Understanding how today’s younger shoppers think is vital for success

I realise I have become embarrassing. I mistakenly think that I have more in common with a 20-year-old than a 50-year-old despite being nearer in age to the latter.

I was recently asked to speak at a Guardian summit. After my session I was part of a panel of digital oldies discussing the shape of the world with a counter panel of digital kids.

It was the day’s highlight. I met four bright young people doing an incredible range of things. One had started a basketball community online, one was a professional carer and another the founder of a political campaigning site. What was heartening was the common ground between the two parts of the panel. There was a palpable love of technology, love of change and ‘just bloody get on with it’ attitude.

What was striking, however, were the stark differences. The younger panel had a completely different view of media - of copyright, TV and content.

They all said they would rather be a big YouTube star than appear on TV- unless the show was at 8pm on a Saturday and Simon Cowell had issued the invite.

To them, taking the work of someone else from whatever genre, playing with it, mashing it up, posting it on the web and claiming it as something new was commonplace.

This extended to all sorts of products and services: when out shopping they described how they would take photos of outfits, send them to each other and make comments and suggestions before buying.

It reminded me how important it is to keep talking to people of all ages. This reminder rang in my ears when I spent an evening last weekend at a digital arts project called Thecreatorsproject.com.

Brought over from New York and on its way to Beijing and Sao Paolo, it pulled together music, art, film and technology in an amazing warehouse.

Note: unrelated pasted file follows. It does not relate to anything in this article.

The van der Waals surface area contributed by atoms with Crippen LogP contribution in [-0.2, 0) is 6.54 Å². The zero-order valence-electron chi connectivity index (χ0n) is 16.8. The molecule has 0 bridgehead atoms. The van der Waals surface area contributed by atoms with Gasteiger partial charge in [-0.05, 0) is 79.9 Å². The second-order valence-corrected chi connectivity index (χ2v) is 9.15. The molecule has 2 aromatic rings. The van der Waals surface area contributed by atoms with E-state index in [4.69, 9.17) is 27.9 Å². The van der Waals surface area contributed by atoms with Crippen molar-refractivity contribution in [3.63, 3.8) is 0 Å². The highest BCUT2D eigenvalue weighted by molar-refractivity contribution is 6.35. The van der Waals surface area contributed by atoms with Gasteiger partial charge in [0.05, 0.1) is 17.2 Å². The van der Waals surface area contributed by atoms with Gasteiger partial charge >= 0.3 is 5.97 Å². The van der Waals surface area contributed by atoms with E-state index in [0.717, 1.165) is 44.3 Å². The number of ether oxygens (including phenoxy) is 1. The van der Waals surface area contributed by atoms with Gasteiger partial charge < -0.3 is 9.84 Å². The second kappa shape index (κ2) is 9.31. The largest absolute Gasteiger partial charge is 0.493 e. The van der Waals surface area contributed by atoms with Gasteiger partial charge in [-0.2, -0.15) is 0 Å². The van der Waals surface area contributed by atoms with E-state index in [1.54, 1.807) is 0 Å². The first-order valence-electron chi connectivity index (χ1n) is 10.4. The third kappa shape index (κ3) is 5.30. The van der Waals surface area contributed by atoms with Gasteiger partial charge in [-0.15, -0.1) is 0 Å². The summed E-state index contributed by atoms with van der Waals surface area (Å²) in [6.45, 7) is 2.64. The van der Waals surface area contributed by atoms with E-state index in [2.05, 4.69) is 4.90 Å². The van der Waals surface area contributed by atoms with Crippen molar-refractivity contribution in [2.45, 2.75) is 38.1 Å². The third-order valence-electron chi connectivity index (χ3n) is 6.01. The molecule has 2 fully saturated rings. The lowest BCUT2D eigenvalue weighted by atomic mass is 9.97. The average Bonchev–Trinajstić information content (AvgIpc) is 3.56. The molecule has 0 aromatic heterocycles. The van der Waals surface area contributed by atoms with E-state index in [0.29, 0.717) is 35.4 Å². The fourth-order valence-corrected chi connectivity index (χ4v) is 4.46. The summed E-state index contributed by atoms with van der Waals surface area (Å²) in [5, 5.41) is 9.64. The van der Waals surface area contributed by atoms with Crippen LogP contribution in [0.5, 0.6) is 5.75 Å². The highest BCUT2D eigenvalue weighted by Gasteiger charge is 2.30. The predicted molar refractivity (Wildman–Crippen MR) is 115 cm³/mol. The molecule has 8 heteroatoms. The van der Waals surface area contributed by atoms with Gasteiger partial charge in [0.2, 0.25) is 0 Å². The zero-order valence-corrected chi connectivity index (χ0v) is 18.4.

I felt about 110 years old as I wandered around among the achingly trendy, who would probably have passed out with shock if they had known I would be tucked up in bed by 10.30pm.

Yet again it made me think about the incredible pace of change between generations. There were rooms of 3D technology, interactive music installations and sound artworks.

The immediate impetus to share experiences was overwhelming. After creating your own 3D art piece you could upload it onto the web - everywhere were places to go onto social networks and chat about the event - but it was also the frenzied texting and videoing that felt very different to the clubbing days I remembered.

The way that under-18s consume media, go out and use technology has far-reaching implications for many industries, but for retailers staying in touch with and listening to the younger generation is a matter of life and death.

I read an article this week extolling the importance of making a conscious effort to talk to the youngest people in your office or organisation as you will always learn something. I liked this.

The good news for me was that quite unlike the popular news portrayal of people their age, I met a bunch of enthusiastic, engaged, smart young people at the events I described. The only shocker was the realisation that I seemed like a dinosaur to them.